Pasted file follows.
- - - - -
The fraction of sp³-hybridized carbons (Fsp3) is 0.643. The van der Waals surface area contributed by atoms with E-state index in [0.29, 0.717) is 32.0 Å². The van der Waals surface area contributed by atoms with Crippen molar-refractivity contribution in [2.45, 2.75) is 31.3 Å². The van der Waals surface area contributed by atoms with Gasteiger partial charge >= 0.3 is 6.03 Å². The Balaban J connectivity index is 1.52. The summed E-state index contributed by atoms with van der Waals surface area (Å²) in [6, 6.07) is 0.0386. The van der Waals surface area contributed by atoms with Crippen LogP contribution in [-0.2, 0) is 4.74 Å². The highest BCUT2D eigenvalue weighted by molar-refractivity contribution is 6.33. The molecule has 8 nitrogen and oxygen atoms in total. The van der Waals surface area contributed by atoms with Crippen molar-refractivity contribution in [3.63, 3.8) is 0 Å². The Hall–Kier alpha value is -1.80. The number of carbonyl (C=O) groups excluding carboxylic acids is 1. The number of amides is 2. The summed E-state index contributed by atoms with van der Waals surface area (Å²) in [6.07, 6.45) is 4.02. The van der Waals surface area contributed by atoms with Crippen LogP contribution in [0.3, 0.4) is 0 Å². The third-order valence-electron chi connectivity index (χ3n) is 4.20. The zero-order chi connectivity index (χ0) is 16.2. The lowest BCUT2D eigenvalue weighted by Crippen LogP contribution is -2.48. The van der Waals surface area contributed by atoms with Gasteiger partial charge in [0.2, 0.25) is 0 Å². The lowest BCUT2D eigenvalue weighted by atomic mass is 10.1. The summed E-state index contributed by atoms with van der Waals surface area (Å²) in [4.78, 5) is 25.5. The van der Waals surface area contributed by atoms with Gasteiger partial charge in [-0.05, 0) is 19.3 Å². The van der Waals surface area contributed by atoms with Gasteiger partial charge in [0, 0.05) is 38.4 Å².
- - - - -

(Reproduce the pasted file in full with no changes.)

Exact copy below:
The fraction of sp³-hybridized carbons (Fsp3) is 0.643. The van der Waals surface area contributed by atoms with E-state index in [0.29, 0.717) is 32.0 Å². The van der Waals surface area contributed by atoms with Crippen molar-refractivity contribution in [2.45, 2.75) is 31.3 Å². The van der Waals surface area contributed by atoms with Gasteiger partial charge >= 0.3 is 6.03 Å². The Balaban J connectivity index is 1.52. The summed E-state index contributed by atoms with van der Waals surface area (Å²) in [6, 6.07) is 0.0386. The van der Waals surface area contributed by atoms with Crippen LogP contribution in [-0.2, 0) is 4.74 Å². The highest BCUT2D eigenvalue weighted by molar-refractivity contribution is 6.33. The molecule has 8 nitrogen and oxygen atoms in total. The van der Waals surface area contributed by atoms with Crippen molar-refractivity contribution in [3.63, 3.8) is 0 Å². The Hall–Kier alpha value is -1.80. The number of carbonyl (C=O) groups excluding carboxylic acids is 1. The number of amides is 2. The summed E-state index contributed by atoms with van der Waals surface area (Å²) in [6.07, 6.45) is 4.02. The van der Waals surface area contributed by atoms with Crippen LogP contribution in [0.3, 0.4) is 0 Å². The third-order valence-electron chi connectivity index (χ3n) is 4.20. The zero-order chi connectivity index (χ0) is 16.2. The lowest BCUT2D eigenvalue weighted by Crippen LogP contribution is -2.48. The van der Waals surface area contributed by atoms with Gasteiger partial charge in [0.2, 0.25) is 0 Å². The lowest BCUT2D eigenvalue weighted by atomic mass is 10.1. The summed E-state index contributed by atoms with van der Waals surface area (Å²) in [4.78, 5) is 25.5. The van der Waals surface area contributed by atoms with Gasteiger partial charge in [-0.05, 0) is 19.3 Å². The van der Waals surface area contributed by atoms with Gasteiger partial charge in [0, 0.05) is 38.4 Å².